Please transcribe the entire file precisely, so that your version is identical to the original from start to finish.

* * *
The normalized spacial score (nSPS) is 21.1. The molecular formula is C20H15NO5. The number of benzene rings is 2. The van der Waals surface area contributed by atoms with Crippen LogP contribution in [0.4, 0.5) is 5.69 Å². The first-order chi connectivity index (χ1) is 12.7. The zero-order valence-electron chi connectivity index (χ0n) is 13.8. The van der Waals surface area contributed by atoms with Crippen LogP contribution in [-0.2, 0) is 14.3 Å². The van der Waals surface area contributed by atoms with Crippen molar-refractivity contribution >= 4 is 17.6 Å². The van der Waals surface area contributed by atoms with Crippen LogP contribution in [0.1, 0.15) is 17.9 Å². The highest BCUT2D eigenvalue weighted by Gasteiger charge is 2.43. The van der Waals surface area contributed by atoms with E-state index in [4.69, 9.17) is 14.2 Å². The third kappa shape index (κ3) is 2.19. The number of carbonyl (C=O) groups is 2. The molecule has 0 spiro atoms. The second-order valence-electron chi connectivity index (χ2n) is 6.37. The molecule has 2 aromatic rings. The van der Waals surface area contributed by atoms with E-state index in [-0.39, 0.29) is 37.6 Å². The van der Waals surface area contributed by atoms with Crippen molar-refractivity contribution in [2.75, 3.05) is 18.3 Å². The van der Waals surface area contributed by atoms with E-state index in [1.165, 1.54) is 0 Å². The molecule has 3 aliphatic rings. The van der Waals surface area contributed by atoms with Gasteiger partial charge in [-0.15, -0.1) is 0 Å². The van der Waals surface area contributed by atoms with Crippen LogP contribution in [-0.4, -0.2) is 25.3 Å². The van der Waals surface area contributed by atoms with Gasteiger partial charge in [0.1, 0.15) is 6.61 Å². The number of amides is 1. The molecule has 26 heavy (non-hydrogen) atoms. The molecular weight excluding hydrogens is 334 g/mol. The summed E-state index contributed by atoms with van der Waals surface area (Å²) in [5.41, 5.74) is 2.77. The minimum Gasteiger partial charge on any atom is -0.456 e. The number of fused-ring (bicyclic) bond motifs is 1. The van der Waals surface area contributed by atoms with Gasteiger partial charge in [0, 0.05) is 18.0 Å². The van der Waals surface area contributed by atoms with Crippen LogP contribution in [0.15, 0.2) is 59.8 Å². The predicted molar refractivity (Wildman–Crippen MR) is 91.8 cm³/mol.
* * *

The normalized spacial score (nSPS) is 21.1. The molecular formula is C20H15NO5. The number of benzene rings is 2. The van der Waals surface area contributed by atoms with Crippen LogP contribution in [0.4, 0.5) is 5.69 Å². The first-order chi connectivity index (χ1) is 12.7. The zero-order valence-electron chi connectivity index (χ0n) is 13.8. The van der Waals surface area contributed by atoms with Crippen LogP contribution in [-0.2, 0) is 14.3 Å². The van der Waals surface area contributed by atoms with Crippen molar-refractivity contribution >= 4 is 17.6 Å². The van der Waals surface area contributed by atoms with Crippen LogP contribution in [0.1, 0.15) is 17.9 Å². The highest BCUT2D eigenvalue weighted by Gasteiger charge is 2.43. The van der Waals surface area contributed by atoms with E-state index in [4.69, 9.17) is 14.2 Å². The third kappa shape index (κ3) is 2.19. The number of carbonyl (C=O) groups is 2. The molecule has 0 spiro atoms. The second-order valence-electron chi connectivity index (χ2n) is 6.37. The molecule has 2 aromatic rings. The van der Waals surface area contributed by atoms with E-state index in [-0.39, 0.29) is 37.6 Å². The van der Waals surface area contributed by atoms with Crippen molar-refractivity contribution in [2.75, 3.05) is 18.3 Å². The van der Waals surface area contributed by atoms with E-state index in [1.165, 1.54) is 0 Å². The molecule has 3 aliphatic rings. The van der Waals surface area contributed by atoms with Gasteiger partial charge in [-0.15, -0.1) is 0 Å². The van der Waals surface area contributed by atoms with Crippen LogP contribution in [-0.4, -0.2) is 25.3 Å². The van der Waals surface area contributed by atoms with Gasteiger partial charge in [0.1, 0.15) is 6.61 Å². The number of amides is 1. The molecule has 26 heavy (non-hydrogen) atoms. The molecular weight excluding hydrogens is 334 g/mol. The summed E-state index contributed by atoms with van der Waals surface area (Å²) in [5.41, 5.74) is 2.77. The minimum Gasteiger partial charge on any atom is -0.456 e. The number of fused-ring (bicyclic) bond motifs is 1. The van der Waals surface area contributed by atoms with Gasteiger partial charge in [0, 0.05) is 18.0 Å². The van der Waals surface area contributed by atoms with Crippen LogP contribution in [0.15, 0.2) is 59.8 Å². The predicted molar refractivity (Wildman–Crippen MR) is 91.8 cm³/mol.